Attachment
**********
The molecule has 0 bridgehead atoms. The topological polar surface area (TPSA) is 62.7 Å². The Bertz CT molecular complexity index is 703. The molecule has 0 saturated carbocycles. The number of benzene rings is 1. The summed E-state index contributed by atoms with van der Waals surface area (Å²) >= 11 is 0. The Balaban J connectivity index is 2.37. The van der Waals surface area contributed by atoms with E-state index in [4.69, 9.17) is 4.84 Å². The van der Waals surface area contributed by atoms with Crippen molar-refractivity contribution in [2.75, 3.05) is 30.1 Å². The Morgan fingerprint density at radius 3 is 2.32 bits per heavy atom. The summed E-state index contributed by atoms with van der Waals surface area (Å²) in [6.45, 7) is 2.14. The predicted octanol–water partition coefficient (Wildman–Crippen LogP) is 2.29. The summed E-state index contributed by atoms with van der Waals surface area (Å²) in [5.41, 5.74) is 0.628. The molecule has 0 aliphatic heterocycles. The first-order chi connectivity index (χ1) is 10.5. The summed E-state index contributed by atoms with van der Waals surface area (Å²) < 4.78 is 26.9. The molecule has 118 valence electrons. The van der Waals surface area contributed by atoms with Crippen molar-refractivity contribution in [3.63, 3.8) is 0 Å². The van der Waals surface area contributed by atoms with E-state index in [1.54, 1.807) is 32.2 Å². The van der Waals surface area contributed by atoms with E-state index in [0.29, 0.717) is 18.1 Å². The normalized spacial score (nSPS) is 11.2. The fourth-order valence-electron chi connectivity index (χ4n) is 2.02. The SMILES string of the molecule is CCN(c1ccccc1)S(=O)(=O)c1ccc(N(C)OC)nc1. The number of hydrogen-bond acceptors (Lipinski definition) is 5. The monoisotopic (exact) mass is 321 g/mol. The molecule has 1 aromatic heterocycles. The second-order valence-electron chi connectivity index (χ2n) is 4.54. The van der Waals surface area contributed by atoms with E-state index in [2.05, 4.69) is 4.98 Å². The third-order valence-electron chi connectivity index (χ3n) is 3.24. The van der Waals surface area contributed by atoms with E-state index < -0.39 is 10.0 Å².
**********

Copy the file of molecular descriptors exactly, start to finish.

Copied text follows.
The molecule has 0 bridgehead atoms. The topological polar surface area (TPSA) is 62.7 Å². The Bertz CT molecular complexity index is 703. The molecule has 0 saturated carbocycles. The number of benzene rings is 1. The summed E-state index contributed by atoms with van der Waals surface area (Å²) >= 11 is 0. The Balaban J connectivity index is 2.37. The van der Waals surface area contributed by atoms with E-state index in [4.69, 9.17) is 4.84 Å². The van der Waals surface area contributed by atoms with Crippen molar-refractivity contribution in [2.75, 3.05) is 30.1 Å². The Morgan fingerprint density at radius 3 is 2.32 bits per heavy atom. The summed E-state index contributed by atoms with van der Waals surface area (Å²) in [6.45, 7) is 2.14. The predicted octanol–water partition coefficient (Wildman–Crippen LogP) is 2.29. The summed E-state index contributed by atoms with van der Waals surface area (Å²) in [5.41, 5.74) is 0.628. The molecule has 0 aliphatic heterocycles. The first-order chi connectivity index (χ1) is 10.5. The summed E-state index contributed by atoms with van der Waals surface area (Å²) < 4.78 is 26.9. The molecule has 118 valence electrons. The van der Waals surface area contributed by atoms with Crippen molar-refractivity contribution in [3.63, 3.8) is 0 Å². The van der Waals surface area contributed by atoms with E-state index in [1.54, 1.807) is 32.2 Å². The van der Waals surface area contributed by atoms with E-state index in [0.29, 0.717) is 18.1 Å². The normalized spacial score (nSPS) is 11.2. The fourth-order valence-electron chi connectivity index (χ4n) is 2.02. The SMILES string of the molecule is CCN(c1ccccc1)S(=O)(=O)c1ccc(N(C)OC)nc1. The number of hydrogen-bond acceptors (Lipinski definition) is 5. The monoisotopic (exact) mass is 321 g/mol. The molecule has 1 aromatic heterocycles. The second-order valence-electron chi connectivity index (χ2n) is 4.54. The van der Waals surface area contributed by atoms with E-state index in [2.05, 4.69) is 4.98 Å². The third-order valence-electron chi connectivity index (χ3n) is 3.24. The van der Waals surface area contributed by atoms with E-state index < -0.39 is 10.0 Å².